Opinion: Poonam Gupta and Arvind Panagariya:
Dominance of banking by PSBs has also been a hurdle in the way of improving the regulatory regime, which, in turn, hampers the modernisation and, therefore, healthy growth of the sector. This is because RBI has limited regulatory jurisdiction over PSBs. Indeed, this fact has at times provided RBI an easy cover for its own flaws.
Our July 2022 paper, ‘Privatisation of Public Sector Banks in India: Why, How and How Far?’, presented at the India Policy Forum of the National Council of Applied Economic Research (NCAER), has led to a lively debate on the subject. We appreciate the subsequent advocacy of public sector bank (PSB) privatisation by others such as the former Reserve Bank of India (RBI) governor Duvvuri Subbarao as well as constructive commentary from experts holding a differing view.
But we cannot help noting that the majority among the critics relied on the usual tactic of asking rhetorical questions such as:
Can private banks deliver on social objectives?
Haven’t there been big frauds in the private banks too?
Did India not escape a major fallout from the global financial crisis due to the robustness of PSBs?
Such whataboutery amounts to nothing more than obfuscating the bottom-line issue: when all costs and benefits are considered, is the balance in favour of maintaining the status quo, or privatisation of some or all PSBs? Policies may have some downsides. And, yet, we should adopt them whenever the upside unambiguously outweighs the downside.
In assessing the benefits of PSB privatisation, the first point to recognise is the criticality of a well-functioning banking sector for sustained rapid growth in a developing country. Banks must perform the function of mobilising the savings of savers and allocating them to the most productive investment projects. Failures at either end – mobilisation and allocation – can cost the economy heavily in terms of growth forgone.
Today, with GDP at $3 trillion, even the loss of one-percentage-point growth due to a poorly functioning banking sector would amount to losing $30 billion or more in extra GDP every year. The difference between growing at 7% versus 8% is a GDP of $5.9 trillion versus $6.5 trillion in 10 years’ time. The extra income from 1% additional growth each year can give the government far more resources to pursue social goals than any potential shortfall arising out of its ownership of fewer than the current 12 PSBs.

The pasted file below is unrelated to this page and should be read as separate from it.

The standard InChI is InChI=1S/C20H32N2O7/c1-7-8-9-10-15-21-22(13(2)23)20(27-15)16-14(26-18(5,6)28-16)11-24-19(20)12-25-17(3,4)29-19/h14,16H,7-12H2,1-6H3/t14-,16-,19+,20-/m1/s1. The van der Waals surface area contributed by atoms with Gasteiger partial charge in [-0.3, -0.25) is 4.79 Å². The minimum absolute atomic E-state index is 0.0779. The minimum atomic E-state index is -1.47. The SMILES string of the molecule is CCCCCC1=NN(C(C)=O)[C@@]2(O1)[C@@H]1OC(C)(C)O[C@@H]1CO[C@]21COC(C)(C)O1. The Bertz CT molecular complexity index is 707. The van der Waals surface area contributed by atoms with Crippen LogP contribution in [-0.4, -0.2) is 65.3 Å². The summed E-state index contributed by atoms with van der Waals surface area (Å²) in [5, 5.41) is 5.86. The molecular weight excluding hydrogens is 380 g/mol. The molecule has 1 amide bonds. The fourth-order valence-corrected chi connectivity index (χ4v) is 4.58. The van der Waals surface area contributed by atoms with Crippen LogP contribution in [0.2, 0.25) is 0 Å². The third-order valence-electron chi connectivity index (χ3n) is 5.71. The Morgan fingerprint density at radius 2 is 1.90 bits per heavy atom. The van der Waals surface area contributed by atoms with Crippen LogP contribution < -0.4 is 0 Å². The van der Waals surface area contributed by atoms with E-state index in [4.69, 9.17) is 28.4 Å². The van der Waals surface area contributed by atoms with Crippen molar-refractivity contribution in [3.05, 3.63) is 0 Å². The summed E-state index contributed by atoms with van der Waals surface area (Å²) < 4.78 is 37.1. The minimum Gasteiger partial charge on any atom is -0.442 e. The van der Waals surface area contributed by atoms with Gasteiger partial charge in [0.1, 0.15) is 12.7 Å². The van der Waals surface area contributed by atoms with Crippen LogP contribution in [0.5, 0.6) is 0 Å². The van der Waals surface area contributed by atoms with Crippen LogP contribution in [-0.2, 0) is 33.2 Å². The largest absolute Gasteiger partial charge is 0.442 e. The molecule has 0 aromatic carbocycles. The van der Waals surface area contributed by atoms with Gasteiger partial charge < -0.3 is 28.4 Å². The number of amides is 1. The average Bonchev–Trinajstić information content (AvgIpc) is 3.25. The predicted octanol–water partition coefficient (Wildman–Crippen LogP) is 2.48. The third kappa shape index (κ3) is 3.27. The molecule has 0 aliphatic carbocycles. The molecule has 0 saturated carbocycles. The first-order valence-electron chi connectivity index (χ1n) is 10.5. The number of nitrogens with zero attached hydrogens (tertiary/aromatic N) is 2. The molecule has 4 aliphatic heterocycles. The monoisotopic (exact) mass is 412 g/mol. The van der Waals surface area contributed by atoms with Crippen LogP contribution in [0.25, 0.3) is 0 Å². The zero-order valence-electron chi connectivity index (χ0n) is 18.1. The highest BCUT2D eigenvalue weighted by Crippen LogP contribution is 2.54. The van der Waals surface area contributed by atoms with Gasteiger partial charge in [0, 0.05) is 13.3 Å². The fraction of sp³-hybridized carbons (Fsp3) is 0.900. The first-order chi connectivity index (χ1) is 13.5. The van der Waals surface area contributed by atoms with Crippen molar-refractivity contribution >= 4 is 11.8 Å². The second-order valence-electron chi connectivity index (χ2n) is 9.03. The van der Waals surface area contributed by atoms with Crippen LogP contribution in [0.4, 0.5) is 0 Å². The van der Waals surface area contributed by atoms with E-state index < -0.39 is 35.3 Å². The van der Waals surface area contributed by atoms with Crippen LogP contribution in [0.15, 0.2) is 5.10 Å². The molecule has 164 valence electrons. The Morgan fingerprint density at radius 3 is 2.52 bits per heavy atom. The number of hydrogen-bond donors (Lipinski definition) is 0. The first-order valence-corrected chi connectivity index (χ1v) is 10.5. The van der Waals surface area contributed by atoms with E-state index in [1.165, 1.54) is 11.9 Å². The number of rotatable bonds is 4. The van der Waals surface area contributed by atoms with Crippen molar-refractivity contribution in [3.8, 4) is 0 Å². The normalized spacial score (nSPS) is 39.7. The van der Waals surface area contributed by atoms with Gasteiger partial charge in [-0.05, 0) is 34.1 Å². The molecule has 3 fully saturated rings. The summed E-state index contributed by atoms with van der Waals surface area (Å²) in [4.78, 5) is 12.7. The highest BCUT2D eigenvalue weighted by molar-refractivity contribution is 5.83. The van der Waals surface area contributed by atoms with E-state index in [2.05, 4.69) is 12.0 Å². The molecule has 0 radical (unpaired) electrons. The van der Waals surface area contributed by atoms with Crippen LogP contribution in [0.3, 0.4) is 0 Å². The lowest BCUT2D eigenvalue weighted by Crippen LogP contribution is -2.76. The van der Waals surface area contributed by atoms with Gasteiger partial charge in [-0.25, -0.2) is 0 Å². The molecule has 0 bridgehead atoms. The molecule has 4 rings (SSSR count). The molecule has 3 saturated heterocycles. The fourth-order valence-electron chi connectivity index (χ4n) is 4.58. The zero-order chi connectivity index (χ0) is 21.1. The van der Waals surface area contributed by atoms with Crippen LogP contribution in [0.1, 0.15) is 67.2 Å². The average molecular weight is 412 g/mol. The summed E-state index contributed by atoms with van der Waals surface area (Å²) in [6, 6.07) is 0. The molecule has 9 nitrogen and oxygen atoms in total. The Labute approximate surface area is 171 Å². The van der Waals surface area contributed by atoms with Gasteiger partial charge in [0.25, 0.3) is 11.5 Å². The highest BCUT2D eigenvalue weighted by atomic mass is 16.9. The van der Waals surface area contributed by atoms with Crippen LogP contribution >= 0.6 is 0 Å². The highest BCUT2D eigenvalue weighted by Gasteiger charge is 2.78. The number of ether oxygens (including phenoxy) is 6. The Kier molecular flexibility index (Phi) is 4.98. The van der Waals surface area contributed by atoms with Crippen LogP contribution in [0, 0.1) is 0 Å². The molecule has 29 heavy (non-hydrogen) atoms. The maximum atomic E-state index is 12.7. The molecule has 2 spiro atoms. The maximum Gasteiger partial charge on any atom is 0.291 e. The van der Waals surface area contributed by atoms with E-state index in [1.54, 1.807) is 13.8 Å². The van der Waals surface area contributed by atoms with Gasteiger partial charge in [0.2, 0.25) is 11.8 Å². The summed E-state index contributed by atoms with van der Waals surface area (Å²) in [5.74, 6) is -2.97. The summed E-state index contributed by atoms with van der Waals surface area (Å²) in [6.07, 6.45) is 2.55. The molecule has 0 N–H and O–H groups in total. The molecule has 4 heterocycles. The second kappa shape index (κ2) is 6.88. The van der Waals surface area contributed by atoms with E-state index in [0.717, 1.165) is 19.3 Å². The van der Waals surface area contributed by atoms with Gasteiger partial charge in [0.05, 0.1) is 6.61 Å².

Evidence points to PSBs as having done a significantly poorer job than private banks when it comes to mobilising as well as allocating the savings to productive investments. On the mobilisation front, they have rapidly lost the share in total deposits to private banks. On the allocation front, they have accounted for disproportionately large share of loans that had to be written off in recent years. These non-performing loans (NPLs) cost the economy dearly in terms of growth, not only because the investments failed to translate into output but also because credit growth by the poorly performing banks came to a near standstill.
On top of that, the taxpayer had to foot the bill for the rescue of the banks. GoI had to spend a massive $57.45 billion to recapitalise the PSBs between 2010-11 and 2020-21. Each of the 12 PSBs required a significant sum out of these recapitalisation funds. Market valuations of some of these PSBs remain below the amount of taxpayer funds infused into them.
In comparison, among private banks, only Yes Bank required a rescue. And even that was accomplished without using taxpayer money. Moreover, its market valuation quickly rose above the value of resources devoted to the rescue. Also notable is the fact that during the NPL crisis of the last decade, credit by private banks continued to grow at a rate significantly higher than that by PSBs.
Holding to Account
Dominance of banking by PSBs has also been a hurdle in the way of improving the regulatory regime, which, in turn, hampers the modernisation and, therefore, healthy growth of the sector. This is because RBI has limited regulatory jurisdiction over PSBs. Indeed, this fact has at times provided RBI an easy cover for its own flaws in regulating the banking sector as a whole.
GoI is not only the owner of PSBs but also their policymaker and regulator. This is contrary to the principles of good governance. The staff of these banks remains subject to oversight by vigilance agencies that seriously undermines their ability to take even normal risk in lending. With salaries of senior staff capped by government rules, PSBs remain handicapped in hiring high-calibre managers and technical staff. At the same time, near-iron-clad job guarantee has resulted in resistance to productivity-enhancing change at all levels.
Any benefits of PSBs must be evaluated against these costs. It must also be asked whether the delivery of those benefits requires as many as 12 PSBs. For example, private banks have been as effective at delivering on priority-sector lending as PSBs over the last four decades. Even if there are goals on which PSBs can potentially deliver more effectively, one must evaluate the benefits of achieving those goals against costs.
We must also ask whether such goals cannot be achieved by retaining just one or two banks in the public sector. Will the nation not be better served if the government owned one or two banks and managed them effectively, instead of shelling out crores of taxpayer money every 5-10 years on keeping several of them afloat, and undermining the modernisation of the banking sector?